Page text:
“Last week, Mr. Jiancuo came to Xining and all of our college students who are in Xining got together and had a meeting. At the meeting, Mr. Jiancuo said, ‘The sponsors have offered you such convenient computers, so all of you must be able to know how to use the computer well. When you come back to home on the next holiday, everyone should show me what have you learned from the computer.’

“Each college is going to have one computer and we will take turns protecting the computer and checking it out to the students who need to use it. We bought a notebook to keep track of who has the computer. It’s very useful for us because we can use the computers for homework for school and make more time for study and less time at Internet bar.

“Therefore we want to say thank you very much that you offered us these wonderful computers to use. We never forget your kindness and are always holding you in our hearts. You are just like the sun and always shining to us and giving us warmth. Please give our best regards for all of your families!”

THANK YOU to the Jie Jie Foundation for making the lives of these promising college students a little bit easier.

Friday, June 22, 2007

Baby Tao is Smiling!

Last Friday, this tiny baby had heart surgery. Before her surgery, she was so weak and her auntie said that she really never smiled. A volunteer, who has been checking on her daily, has said that she is changing with each passing day. He has been amazed with how the surgery has revitalized her. She is starting to fill out and her color is so good. Yesterday, she started smiling to her auntie, but he wasn't lucky enough to see it. Today when he was there he got to see it this beautiful smile over and over! Heart surgeries make such an amazing difference to a child. Look at what it has done for sweet baby Tao!

Wednesday, June 20, 2007

A community of support

LWB helps provide surgeries to 30 or so babies per month on average. We never like reporting on the "numbers", however, because every single child is just so important to us and because every single child has their own unique and special story. We just don't have enough space in our newsletters to report about every one!

Recently we had one sweet little girl named Yan who had a major surgery at Shanghai Children's. We needed to move her to our Heartbridge Unit at Hope for her post op care, and so Tingting agreed to take her home for the night and then fly with her to Beijing to get her settled in at Heartbridge. When we read Tingting's email about her day with Yan, it reminded us yet again that when a baby gets healed, it means that a whole community of people have come together to give them that chance. From our donors to our volunteers who set up the surgeries to our facilitators in China to all of the wonderful doctors, nurses, and local people who help out in such great ways....each child certainly is surrounded with good wishes and lots of care.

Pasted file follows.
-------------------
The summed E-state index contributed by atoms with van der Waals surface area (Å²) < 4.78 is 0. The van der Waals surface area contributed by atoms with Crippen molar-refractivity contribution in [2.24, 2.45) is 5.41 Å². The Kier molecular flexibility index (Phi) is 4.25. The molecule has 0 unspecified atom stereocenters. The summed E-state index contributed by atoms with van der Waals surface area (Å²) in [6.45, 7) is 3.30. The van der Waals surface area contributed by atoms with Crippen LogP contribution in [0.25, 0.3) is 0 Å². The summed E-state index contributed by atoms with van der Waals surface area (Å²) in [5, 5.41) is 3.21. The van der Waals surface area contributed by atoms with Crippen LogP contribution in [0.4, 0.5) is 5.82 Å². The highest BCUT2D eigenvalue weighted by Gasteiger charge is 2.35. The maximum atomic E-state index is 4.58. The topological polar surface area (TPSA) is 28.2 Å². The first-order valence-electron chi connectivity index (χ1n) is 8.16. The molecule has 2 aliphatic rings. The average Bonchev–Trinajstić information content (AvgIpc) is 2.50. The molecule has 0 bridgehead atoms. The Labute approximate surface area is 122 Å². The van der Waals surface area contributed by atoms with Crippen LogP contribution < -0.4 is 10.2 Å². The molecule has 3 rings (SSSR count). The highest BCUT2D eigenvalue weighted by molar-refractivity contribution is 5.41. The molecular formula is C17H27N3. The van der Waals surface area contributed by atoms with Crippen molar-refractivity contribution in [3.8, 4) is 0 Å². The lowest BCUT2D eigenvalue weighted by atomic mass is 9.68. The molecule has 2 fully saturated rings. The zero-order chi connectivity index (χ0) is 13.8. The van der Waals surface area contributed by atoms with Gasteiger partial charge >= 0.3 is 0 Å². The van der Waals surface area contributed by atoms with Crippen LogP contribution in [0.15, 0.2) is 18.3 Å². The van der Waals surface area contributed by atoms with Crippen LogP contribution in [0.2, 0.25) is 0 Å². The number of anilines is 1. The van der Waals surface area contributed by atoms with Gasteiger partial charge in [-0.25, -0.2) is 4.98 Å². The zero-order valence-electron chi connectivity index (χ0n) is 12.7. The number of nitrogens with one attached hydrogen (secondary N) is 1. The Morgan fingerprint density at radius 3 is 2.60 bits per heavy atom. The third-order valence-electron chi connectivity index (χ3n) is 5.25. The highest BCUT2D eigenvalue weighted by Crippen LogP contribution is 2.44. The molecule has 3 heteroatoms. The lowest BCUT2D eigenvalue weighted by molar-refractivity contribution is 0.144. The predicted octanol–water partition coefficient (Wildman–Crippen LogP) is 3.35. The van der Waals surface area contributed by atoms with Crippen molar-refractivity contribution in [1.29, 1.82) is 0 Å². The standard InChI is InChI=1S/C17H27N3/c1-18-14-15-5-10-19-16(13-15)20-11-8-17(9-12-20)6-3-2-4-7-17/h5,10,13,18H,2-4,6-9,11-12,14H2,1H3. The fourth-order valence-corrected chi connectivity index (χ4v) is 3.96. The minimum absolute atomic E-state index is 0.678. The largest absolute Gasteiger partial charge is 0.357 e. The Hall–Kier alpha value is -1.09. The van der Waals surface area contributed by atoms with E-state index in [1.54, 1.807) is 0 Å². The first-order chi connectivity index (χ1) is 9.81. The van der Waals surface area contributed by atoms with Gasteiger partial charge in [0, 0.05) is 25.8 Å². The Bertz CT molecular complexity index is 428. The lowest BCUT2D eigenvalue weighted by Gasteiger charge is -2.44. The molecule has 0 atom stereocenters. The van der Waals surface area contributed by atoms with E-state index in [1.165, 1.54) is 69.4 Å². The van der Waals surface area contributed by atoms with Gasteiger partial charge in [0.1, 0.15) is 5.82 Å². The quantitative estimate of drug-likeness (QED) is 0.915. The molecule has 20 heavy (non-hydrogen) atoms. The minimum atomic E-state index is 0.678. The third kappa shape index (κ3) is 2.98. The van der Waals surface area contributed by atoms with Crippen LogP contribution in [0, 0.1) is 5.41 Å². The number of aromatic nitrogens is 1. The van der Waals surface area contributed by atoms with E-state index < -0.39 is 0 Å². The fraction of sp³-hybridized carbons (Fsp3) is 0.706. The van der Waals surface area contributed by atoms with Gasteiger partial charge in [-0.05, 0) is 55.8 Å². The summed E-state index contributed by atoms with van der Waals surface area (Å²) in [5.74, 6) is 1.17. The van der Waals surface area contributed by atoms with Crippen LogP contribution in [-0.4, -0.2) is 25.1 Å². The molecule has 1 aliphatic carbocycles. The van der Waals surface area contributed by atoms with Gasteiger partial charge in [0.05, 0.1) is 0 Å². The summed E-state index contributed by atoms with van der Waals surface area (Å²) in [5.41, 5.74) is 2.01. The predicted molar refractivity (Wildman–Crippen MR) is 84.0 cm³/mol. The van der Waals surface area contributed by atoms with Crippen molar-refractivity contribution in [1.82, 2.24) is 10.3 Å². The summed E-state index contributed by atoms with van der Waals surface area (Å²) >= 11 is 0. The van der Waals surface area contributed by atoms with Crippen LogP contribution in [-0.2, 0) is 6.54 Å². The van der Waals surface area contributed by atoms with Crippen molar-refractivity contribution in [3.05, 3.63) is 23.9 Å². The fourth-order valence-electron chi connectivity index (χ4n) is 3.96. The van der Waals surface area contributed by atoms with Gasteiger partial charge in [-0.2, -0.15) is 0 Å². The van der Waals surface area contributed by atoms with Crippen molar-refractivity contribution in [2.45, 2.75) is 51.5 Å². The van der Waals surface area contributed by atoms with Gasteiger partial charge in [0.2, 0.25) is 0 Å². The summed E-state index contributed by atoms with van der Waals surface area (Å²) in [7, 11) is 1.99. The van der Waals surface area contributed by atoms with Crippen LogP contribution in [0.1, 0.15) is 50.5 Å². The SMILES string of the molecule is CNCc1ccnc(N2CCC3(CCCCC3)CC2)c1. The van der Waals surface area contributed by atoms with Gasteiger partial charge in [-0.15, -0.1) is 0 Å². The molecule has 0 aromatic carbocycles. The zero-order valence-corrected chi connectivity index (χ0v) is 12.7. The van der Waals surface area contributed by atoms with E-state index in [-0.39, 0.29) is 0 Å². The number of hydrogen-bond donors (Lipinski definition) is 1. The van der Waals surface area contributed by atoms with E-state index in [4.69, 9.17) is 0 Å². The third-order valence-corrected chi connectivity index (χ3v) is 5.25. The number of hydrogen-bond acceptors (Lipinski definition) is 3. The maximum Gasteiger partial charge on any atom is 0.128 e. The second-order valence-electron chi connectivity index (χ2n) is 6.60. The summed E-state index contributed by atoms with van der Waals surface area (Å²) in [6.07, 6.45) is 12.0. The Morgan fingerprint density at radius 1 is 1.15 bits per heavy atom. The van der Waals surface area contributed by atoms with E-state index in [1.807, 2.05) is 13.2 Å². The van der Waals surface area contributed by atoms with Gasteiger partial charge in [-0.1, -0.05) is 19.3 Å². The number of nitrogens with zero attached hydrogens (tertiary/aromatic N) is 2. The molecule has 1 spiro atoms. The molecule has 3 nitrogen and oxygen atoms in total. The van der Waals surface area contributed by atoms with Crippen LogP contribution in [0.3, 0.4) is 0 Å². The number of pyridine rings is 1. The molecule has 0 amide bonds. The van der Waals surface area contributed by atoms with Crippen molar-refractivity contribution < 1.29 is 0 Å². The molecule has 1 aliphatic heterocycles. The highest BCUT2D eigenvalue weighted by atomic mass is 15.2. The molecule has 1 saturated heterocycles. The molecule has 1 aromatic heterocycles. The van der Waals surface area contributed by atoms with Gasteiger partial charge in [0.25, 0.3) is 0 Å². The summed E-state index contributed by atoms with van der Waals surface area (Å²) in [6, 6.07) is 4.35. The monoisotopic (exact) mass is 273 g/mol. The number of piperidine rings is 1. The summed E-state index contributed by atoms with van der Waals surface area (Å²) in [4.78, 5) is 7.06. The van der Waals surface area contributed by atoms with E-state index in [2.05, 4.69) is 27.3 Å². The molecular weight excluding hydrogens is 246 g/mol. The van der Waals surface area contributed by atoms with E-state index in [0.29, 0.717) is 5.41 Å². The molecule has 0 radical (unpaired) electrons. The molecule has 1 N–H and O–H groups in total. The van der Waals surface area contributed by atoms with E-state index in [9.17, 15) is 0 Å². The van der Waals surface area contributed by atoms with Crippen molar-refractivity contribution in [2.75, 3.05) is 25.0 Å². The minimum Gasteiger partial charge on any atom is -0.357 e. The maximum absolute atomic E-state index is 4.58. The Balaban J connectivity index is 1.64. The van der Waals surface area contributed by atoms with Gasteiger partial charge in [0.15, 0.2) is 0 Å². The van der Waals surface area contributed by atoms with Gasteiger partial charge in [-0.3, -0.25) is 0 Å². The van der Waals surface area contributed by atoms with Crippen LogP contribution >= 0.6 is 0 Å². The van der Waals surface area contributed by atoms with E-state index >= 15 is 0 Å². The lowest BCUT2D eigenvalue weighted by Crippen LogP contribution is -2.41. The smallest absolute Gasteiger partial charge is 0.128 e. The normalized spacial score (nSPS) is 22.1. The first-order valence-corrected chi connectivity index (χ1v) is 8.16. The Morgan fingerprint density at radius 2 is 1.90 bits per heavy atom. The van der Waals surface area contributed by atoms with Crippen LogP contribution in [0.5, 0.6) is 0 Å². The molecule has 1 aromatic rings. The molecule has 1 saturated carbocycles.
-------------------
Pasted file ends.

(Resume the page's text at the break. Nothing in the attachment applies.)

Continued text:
Enjoy Tingting's letter, as we loved the "spirit of community" that it showed, all for one precious and very special little girl.


Everything went well last night. She woke up at 1.30am and had her bottle, then she slept without even changing position untl 5.30am when I had to wake her to prepare to go. I didn't sleep much and I saw her smiling from time to time while she slept.. it was so cute.. wonder what she was dreaming of then.

She gave me a big smile when I woke her this morning too. I washed her a bit, changed her and fed her.. she was very happy and kept giving me all kinds of happy noise. Our flight was from Pudong airport so it was a long ride to the airport. The taxi driver was so nice. When he heard she was an orphan, he kept looking back at her and I had to keep telling him "focus on the road!!!" He definitely was so in love with her already and kept telling me how cute she is and how smart she looks.. He even got so emotional a couple of times saying how could people rather spend money on fancy dinners instead of adopting such a cutie.. he said if he could afford it. he could love to adopt 5 or 6 kids like baby yan and he was already imaging how much fun his family would be like! What a sweet man!

In the airport.. everyone was amazed by how pretty she is and yet how tiny she is.. they wondered why me as the mom had raised such a tiny baby, but then when I explained that she was an orphan, they wanted to help in every way. They helped me a lot in the airport.. letting me go first in the line and help me with my bag, playing with yan on the flight.. etc. The flight attendants came from time to time to make sure we were ok and they made her formula too..

She didn't sleep at all the whole way as she was so curious about everything's going on around her.. once she arrived at Hope she was pretty much sleeping the whole afternoon while I was there.. and she still smiled often while sleeping. What a sweet baby she is.


Sunday, June 17, 2007


My son TJ was adopted when he was 2. He had lived in the orphanage his entire life, and so he had never known what it was like to have a mom or dad to love him until the day he was placed in my arms a little more than a year ago. I wondered how long it would take for him to learn his place in our home and how long it would take for him to understand that we were now a FAMILY and that he was our little boy.